Imagine you get a text message from someone you like, and it says: "heyyy." You see the message, and your heart starts to beat a little faster. You're about to respond, but then you realize you might seem too eager. However, you don't want to wait too long because you might seem disinterested. As you're waiting, you start to wonder what you should say. If you say "hi," is that going to seem too abrupt and uninviting? If you say "hey," should you also put 3 "y"s? If you put the same number of "y"s, are they going to notice that you copied them and be weirded out? Come to think of it, why did that person put 3 "y"s? Is that just how they say "hey" or are they trying to be extra affectionate?
Ladies and gentlemen, welcome to what it's like inside my brain.
Now, writing an article like this is not easy for two reasons. Firstly, whenever I'm writing anything, I'm always overanalyzing it in some capacity. This overanalyzation can be over diction choice, predicting my audience's reaction, how I structured sentences and many other aspects. While it is a bit of a strenuous process, I'm usually satisfied with the final product. The second reason has to do with accurate articulation. In other words, I believe that it's nearly impossible to accurately convey how you're feeling without someone actually being you. Thus, trying to get as close to perfect in expressing my thoughts and experiences is a difficult challenge. However, it's one that I'm ready to tackle.
While the intro gave you a sample of what it can be like in my mind, it doesn't stop there. For me, the part of my brain that overanalyzes feels like a rogue robot. Once I start overanalyzing, it's tough to stop thoughts from popping up. It's akin to the scene in "Harry Potter: The Sorcerer's Stone" when Harry's house was bombarded with thousands of Hogwarts letters. From within 30 minutes of waking up to the time I go to sleep, it's an ongoing process. It's gotten so bad at times that there were moments where I've had to tell myself, out loud, to shut up because I couldn't stop overanalyzing.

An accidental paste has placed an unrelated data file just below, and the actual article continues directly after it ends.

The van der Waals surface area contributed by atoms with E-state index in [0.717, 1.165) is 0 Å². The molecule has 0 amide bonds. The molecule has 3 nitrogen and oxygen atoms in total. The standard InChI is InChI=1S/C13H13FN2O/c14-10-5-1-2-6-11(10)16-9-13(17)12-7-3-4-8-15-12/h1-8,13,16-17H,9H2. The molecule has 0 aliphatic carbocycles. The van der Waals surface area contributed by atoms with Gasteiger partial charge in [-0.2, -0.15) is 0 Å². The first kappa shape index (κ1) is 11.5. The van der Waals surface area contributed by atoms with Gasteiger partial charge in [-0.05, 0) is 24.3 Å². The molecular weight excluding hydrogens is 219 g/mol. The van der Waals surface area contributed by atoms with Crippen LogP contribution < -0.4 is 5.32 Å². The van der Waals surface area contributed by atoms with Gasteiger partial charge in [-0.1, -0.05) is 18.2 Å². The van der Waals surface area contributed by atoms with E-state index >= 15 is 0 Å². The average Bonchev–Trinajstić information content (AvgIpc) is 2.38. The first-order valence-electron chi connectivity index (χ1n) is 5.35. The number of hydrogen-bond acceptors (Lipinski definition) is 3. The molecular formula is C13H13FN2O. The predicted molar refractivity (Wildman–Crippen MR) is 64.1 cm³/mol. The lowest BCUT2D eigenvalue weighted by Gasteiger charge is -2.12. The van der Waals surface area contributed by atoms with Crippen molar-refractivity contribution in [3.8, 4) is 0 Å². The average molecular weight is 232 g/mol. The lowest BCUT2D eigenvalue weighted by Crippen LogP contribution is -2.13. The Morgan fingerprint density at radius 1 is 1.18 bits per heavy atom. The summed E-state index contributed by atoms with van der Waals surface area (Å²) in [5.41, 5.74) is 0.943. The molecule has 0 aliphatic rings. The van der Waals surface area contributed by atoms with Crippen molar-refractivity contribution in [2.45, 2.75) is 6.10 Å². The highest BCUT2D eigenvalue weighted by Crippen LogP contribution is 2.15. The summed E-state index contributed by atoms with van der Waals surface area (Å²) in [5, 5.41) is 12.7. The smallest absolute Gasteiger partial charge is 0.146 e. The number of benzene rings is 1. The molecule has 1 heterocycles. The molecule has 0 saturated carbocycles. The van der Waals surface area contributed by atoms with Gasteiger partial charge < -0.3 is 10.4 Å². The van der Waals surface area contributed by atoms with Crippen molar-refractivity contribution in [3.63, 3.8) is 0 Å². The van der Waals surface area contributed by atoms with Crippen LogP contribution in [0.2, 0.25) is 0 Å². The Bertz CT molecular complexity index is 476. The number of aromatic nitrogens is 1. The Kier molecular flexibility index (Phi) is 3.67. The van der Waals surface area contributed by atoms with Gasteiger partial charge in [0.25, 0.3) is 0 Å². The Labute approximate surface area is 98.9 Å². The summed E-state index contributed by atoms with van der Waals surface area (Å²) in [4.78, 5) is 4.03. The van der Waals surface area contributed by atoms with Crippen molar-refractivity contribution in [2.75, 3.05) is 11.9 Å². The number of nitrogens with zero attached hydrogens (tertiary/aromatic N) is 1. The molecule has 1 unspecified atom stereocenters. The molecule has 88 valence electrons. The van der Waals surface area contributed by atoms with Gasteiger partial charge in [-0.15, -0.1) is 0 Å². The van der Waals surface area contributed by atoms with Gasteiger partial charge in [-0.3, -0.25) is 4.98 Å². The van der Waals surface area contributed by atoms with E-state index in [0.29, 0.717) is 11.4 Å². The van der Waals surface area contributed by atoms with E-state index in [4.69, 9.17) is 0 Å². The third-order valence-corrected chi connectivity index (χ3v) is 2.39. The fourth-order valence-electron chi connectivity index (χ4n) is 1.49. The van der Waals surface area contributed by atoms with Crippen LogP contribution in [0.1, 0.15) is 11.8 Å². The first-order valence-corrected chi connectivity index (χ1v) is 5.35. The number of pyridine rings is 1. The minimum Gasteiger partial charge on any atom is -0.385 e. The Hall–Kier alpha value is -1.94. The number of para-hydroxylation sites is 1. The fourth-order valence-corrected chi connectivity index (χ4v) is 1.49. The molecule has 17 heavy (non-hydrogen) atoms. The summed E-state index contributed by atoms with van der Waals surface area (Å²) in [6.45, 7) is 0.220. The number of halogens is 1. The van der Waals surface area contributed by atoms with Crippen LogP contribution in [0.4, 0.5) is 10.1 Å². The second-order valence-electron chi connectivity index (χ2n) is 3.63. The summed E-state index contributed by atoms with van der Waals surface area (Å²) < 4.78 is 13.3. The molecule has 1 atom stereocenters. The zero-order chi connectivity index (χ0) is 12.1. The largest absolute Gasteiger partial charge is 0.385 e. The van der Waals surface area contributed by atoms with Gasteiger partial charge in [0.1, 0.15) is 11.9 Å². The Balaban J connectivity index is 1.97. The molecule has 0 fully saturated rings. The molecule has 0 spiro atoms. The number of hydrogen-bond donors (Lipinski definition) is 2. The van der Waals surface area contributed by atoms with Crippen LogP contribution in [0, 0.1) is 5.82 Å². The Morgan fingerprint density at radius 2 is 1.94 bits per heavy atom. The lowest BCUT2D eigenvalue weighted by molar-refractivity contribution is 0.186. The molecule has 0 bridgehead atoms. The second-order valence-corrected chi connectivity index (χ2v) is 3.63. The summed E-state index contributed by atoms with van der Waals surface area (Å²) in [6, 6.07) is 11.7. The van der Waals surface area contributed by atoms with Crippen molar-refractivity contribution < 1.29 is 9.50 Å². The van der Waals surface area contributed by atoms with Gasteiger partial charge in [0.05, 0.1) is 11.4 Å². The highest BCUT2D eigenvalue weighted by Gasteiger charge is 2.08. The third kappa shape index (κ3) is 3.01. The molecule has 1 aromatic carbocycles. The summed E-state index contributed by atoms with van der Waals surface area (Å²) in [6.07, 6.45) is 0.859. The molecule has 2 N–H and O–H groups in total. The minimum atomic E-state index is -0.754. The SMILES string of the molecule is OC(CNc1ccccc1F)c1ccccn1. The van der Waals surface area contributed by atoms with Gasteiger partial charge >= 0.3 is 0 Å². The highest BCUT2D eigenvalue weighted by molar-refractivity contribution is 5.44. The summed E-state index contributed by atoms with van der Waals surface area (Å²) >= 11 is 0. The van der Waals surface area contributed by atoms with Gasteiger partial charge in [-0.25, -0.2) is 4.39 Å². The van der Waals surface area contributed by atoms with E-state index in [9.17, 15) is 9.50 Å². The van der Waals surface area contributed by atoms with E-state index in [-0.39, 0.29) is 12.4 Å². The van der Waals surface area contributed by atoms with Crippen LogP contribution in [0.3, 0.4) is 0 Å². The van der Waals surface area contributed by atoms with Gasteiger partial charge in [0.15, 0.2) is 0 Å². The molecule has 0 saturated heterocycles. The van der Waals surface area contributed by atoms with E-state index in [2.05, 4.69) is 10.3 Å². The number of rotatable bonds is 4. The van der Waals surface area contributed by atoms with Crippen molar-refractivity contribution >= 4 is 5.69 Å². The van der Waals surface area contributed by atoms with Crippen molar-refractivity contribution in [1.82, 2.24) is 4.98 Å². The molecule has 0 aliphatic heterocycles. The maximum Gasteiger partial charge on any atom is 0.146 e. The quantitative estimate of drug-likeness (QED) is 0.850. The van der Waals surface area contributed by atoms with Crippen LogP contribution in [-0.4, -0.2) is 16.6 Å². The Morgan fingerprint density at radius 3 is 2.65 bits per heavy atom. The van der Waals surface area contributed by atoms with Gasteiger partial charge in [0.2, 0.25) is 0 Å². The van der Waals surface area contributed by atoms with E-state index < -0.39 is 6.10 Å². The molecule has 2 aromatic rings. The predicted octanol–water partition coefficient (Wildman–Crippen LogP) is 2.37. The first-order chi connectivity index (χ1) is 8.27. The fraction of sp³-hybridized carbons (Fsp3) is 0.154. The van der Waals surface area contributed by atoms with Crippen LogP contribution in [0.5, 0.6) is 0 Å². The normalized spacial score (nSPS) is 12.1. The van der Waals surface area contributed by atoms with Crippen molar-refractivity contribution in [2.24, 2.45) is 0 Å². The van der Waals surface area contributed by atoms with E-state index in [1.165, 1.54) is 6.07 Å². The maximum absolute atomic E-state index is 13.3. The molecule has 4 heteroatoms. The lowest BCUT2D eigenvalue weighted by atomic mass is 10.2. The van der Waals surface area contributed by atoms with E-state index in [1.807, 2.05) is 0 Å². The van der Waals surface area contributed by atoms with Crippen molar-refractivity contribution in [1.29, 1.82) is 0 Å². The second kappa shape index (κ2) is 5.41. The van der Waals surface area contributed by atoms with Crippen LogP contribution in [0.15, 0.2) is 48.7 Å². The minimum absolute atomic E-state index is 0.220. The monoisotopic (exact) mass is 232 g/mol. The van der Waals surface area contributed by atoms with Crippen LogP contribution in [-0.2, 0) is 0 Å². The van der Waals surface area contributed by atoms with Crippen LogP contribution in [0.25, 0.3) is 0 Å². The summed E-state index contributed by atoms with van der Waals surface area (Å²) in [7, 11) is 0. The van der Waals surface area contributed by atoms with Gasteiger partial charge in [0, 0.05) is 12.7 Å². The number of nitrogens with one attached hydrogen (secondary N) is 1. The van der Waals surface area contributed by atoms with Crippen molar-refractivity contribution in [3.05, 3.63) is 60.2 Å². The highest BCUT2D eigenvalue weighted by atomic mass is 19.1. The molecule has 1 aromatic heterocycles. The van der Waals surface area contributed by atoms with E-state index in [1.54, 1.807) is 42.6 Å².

Overanalyzation has also made me an indecisive person, at times. Whether it's deciding what to eat, who to text when I'm bored, how to respond to a discussion board, or something else, I always find myself at a standstill on making decisions.
While overanalyzation can have its cons, there are some upsides. Firstly, overanalyzation has allowed me to remain cognizant of the different sides of an argument. For instance, let's take a topic like voicing your opinion. On the one hand, I believe that it's important to speak freely and be candid about how you feel. On the other hand, I also realize that one should be respectful of others when voicing their opinion. However, what if expressing how you genuinely feel is interpreted as disrespectful by somebody? Do you take accountability for being disrespectful, or does the person who felt disrespected take ownership? Who determines what's disrespectful and what isn't? Does disrespect vary based on where you are and who you're with? While I may not have the answer to these questions, I view it as a positive that I take all of this into consideration.
Another positive aspect of overanalyzation is that it keeps me occupied when I'm bored. Sometimes I'll introduce an idea in my head and debate it with myself. Sometimes I'll give myself a problem to solve and I'll come up with creative solutions. Other times, if I know I'm going to have a conversation with someone, I'll role-play the conversation. This way, I might be able to anticipate any aspects of a discussion that may arise, so I'm prepared with an answer or rebuttal.
Now, there is a question that I ask myself sometimes: if I could, would I change my habit of overanalyzation? To no surprise, I've put in a lot of thought towards answering this question. While this may sound crazy, I wouldn't change a thing. Despite the stress, indecision, and frustration that it often causes, it's a crucial part of who I am. My overanalyzation has informed almost every decision I've ever made, and I'm happy with where I am today. I think it's helped me view the world in a unique way. For anyone else who overanalyzes everything, just know that you're not alone.